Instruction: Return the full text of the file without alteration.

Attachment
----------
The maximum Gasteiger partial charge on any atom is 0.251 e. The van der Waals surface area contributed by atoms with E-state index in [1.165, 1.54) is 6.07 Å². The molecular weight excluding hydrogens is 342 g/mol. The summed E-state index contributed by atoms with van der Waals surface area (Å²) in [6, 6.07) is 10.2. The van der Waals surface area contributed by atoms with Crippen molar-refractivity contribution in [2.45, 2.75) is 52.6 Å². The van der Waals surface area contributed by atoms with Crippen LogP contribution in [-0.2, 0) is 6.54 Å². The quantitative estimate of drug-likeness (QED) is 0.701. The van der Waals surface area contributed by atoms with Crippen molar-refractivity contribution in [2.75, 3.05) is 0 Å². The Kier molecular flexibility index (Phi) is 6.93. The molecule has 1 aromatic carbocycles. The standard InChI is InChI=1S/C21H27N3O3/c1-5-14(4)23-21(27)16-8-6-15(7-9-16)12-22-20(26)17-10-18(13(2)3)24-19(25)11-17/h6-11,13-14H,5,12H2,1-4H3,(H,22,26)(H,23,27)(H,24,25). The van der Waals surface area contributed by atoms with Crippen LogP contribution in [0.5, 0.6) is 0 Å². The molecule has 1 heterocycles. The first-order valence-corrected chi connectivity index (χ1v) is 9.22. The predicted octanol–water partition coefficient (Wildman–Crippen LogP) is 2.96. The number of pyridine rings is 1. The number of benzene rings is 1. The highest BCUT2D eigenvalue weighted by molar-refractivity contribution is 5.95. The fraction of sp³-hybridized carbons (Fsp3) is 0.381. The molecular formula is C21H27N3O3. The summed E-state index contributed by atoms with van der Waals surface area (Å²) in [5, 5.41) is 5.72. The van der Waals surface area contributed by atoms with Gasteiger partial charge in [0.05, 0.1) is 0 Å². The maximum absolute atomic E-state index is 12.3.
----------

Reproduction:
The maximum Gasteiger partial charge on any atom is 0.251 e. The van der Waals surface area contributed by atoms with E-state index in [1.165, 1.54) is 6.07 Å². The molecular weight excluding hydrogens is 342 g/mol. The summed E-state index contributed by atoms with van der Waals surface area (Å²) in [6, 6.07) is 10.2. The van der Waals surface area contributed by atoms with Crippen molar-refractivity contribution in [2.45, 2.75) is 52.6 Å². The van der Waals surface area contributed by atoms with Crippen LogP contribution in [-0.2, 0) is 6.54 Å². The quantitative estimate of drug-likeness (QED) is 0.701. The van der Waals surface area contributed by atoms with Crippen molar-refractivity contribution in [2.75, 3.05) is 0 Å². The Kier molecular flexibility index (Phi) is 6.93. The molecule has 1 aromatic carbocycles. The standard InChI is InChI=1S/C21H27N3O3/c1-5-14(4)23-21(27)16-8-6-15(7-9-16)12-22-20(26)17-10-18(13(2)3)24-19(25)11-17/h6-11,13-14H,5,12H2,1-4H3,(H,22,26)(H,23,27)(H,24,25). The van der Waals surface area contributed by atoms with Crippen LogP contribution in [0.5, 0.6) is 0 Å². The molecule has 1 heterocycles. The first-order valence-corrected chi connectivity index (χ1v) is 9.22. The predicted octanol–water partition coefficient (Wildman–Crippen LogP) is 2.96. The number of pyridine rings is 1. The number of benzene rings is 1. The highest BCUT2D eigenvalue weighted by molar-refractivity contribution is 5.95. The fraction of sp³-hybridized carbons (Fsp3) is 0.381. The molecular formula is C21H27N3O3. The summed E-state index contributed by atoms with van der Waals surface area (Å²) in [5, 5.41) is 5.72. The van der Waals surface area contributed by atoms with Gasteiger partial charge in [0.05, 0.1) is 0 Å². The maximum absolute atomic E-state index is 12.3.